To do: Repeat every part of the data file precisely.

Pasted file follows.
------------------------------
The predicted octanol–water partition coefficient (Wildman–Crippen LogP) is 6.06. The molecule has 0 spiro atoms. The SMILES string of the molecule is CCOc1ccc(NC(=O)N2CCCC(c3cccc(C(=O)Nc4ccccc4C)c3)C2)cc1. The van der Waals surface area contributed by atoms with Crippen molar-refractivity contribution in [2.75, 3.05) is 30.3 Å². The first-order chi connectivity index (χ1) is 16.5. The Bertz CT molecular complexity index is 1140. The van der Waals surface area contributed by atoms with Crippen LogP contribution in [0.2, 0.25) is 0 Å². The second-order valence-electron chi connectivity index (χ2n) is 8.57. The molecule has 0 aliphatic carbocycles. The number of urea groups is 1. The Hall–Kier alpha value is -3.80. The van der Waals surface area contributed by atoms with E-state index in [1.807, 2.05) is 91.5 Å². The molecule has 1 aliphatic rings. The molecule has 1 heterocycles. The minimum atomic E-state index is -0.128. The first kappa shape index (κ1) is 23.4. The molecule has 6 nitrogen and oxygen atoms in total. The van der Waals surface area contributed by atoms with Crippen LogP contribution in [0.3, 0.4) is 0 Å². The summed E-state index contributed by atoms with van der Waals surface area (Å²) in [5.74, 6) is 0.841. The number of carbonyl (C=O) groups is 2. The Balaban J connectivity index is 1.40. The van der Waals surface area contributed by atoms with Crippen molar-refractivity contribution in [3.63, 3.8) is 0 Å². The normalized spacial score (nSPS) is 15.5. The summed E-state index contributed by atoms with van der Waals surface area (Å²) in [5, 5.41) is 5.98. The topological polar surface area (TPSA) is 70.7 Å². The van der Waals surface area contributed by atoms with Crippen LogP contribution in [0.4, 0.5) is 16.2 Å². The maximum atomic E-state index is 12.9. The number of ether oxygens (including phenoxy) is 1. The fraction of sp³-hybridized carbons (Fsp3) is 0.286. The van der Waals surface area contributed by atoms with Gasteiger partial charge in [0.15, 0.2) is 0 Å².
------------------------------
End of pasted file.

The predicted octanol–water partition coefficient (Wildman–Crippen LogP) is 6.06. The molecule has 0 spiro atoms. The SMILES string of the molecule is CCOc1ccc(NC(=O)N2CCCC(c3cccc(C(=O)Nc4ccccc4C)c3)C2)cc1. The van der Waals surface area contributed by atoms with Crippen molar-refractivity contribution in [2.75, 3.05) is 30.3 Å². The first-order chi connectivity index (χ1) is 16.5. The Bertz CT molecular complexity index is 1140. The van der Waals surface area contributed by atoms with Crippen LogP contribution in [0.2, 0.25) is 0 Å². The second-order valence-electron chi connectivity index (χ2n) is 8.57. The molecule has 0 aliphatic carbocycles. The number of urea groups is 1. The Hall–Kier alpha value is -3.80. The van der Waals surface area contributed by atoms with E-state index in [1.807, 2.05) is 91.5 Å². The molecule has 1 aliphatic rings. The molecule has 1 heterocycles. The minimum atomic E-state index is -0.128. The first kappa shape index (κ1) is 23.4. The molecule has 6 nitrogen and oxygen atoms in total. The van der Waals surface area contributed by atoms with Crippen LogP contribution in [0.3, 0.4) is 0 Å². The summed E-state index contributed by atoms with van der Waals surface area (Å²) in [5.74, 6) is 0.841. The number of carbonyl (C=O) groups is 2. The Balaban J connectivity index is 1.40. The van der Waals surface area contributed by atoms with Crippen molar-refractivity contribution in [3.63, 3.8) is 0 Å². The normalized spacial score (nSPS) is 15.5. The summed E-state index contributed by atoms with van der Waals surface area (Å²) in [5, 5.41) is 5.98. The topological polar surface area (TPSA) is 70.7 Å². The van der Waals surface area contributed by atoms with Crippen LogP contribution in [0.4, 0.5) is 16.2 Å². The maximum atomic E-state index is 12.9. The number of ether oxygens (including phenoxy) is 1. The fraction of sp³-hybridized carbons (Fsp3) is 0.286. The van der Waals surface area contributed by atoms with Gasteiger partial charge in [0.15, 0.2) is 0 Å².